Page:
Why are Convnets Often Better Than the Rest? Part I Why are Convnets Often Better Than the Rest? Part I
Introduction In this series, I will explore convolutional neural networks in comparison to standard neural networks. To begin with, the former... Why are Convnets Often Better Than the Rest? Part I


In this series, I will explore convolutional neural networks in comparison to standard neural networks. To begin with, the former is an evolution of the latter. Through analyzing this evolution, it is fascinating to see how particular design differences have such a great impact on performance and overall success. We will highlight these differences in performance and success to illustrate why convnets are often better than standard neural network models.  For the context of this article, I will assume you have a basic understanding of the principles related to traditional feedforward and backpropagation processes but want to learn how and why convoluted models are more successful.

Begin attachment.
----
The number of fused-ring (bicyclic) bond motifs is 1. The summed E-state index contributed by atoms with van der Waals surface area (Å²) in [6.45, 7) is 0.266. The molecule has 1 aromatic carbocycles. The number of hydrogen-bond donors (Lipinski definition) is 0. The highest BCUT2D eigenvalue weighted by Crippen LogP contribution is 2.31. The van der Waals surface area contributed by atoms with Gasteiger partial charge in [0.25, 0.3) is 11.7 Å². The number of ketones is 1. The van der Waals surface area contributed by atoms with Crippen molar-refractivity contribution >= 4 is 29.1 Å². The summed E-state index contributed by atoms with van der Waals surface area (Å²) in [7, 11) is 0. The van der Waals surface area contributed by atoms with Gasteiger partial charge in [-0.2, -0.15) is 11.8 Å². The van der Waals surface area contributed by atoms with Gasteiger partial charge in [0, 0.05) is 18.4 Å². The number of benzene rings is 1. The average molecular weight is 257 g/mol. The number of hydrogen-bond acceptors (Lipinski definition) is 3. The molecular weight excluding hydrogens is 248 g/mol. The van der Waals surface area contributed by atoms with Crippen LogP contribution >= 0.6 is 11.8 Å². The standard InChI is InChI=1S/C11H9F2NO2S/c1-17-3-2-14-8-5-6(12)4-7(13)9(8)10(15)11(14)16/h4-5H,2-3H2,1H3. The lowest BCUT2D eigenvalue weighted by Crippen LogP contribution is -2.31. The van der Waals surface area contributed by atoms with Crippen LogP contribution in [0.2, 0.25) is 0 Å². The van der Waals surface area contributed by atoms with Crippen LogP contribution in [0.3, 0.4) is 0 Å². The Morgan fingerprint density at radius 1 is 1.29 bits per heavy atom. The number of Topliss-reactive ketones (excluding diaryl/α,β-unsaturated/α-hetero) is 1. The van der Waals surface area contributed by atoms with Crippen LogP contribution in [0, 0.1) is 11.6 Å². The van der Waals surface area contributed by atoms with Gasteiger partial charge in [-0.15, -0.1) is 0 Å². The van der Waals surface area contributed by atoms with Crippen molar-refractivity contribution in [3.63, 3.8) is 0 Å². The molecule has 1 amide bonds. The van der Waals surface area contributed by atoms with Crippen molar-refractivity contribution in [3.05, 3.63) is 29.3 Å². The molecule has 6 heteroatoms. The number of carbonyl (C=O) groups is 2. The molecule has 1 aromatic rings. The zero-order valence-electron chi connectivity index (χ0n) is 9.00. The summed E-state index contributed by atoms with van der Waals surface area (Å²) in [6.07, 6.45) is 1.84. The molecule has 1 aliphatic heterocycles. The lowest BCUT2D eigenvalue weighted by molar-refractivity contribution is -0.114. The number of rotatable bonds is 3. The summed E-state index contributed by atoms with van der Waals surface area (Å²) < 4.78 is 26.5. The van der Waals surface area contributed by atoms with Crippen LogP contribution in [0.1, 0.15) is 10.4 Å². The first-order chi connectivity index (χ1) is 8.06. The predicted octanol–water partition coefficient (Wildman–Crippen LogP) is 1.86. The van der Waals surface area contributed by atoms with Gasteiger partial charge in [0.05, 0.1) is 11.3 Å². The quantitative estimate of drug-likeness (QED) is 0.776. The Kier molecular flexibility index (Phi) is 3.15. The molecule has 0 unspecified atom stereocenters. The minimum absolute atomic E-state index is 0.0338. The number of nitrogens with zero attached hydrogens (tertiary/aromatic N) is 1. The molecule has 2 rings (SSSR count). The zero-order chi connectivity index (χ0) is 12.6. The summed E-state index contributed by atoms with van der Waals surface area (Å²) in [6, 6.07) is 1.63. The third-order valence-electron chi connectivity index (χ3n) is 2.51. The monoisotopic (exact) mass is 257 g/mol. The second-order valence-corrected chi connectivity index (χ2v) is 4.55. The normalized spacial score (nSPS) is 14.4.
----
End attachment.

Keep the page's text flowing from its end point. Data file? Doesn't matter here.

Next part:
Convolutional nets are famously at the forefront of neural networks and machine learning developments in real-world applications. Due to technological advancements in computing platforms and algorithmic developments, convolutional nets now allow for neural network models to be implemented quickly, effectively, and efficiently on a large scale in business and professional situations. As a result, we are finally seeing image classification and voice recognition that at least matches and sometimes outperforms our own capabilities.

A quick look at the evolution of neural networks

Following an earlier failed attempt by an IBM researcher, the traditional neural net was first successfully implemented at Stanford in 1959, where two models were developed: “ADALINE” and “MADALINE.” At the time, most fieldwork was more theory-based and had yet to be put into practice, but Stanford’s MADALINE was the first neural net to tackle a real-world problem: canceling echo on phone lines. After the ‘quiet years’, during which artificial intelligence was given little attention, traditional models like these started to produce more exciting results such as recognizing basic images with image processing algorithms.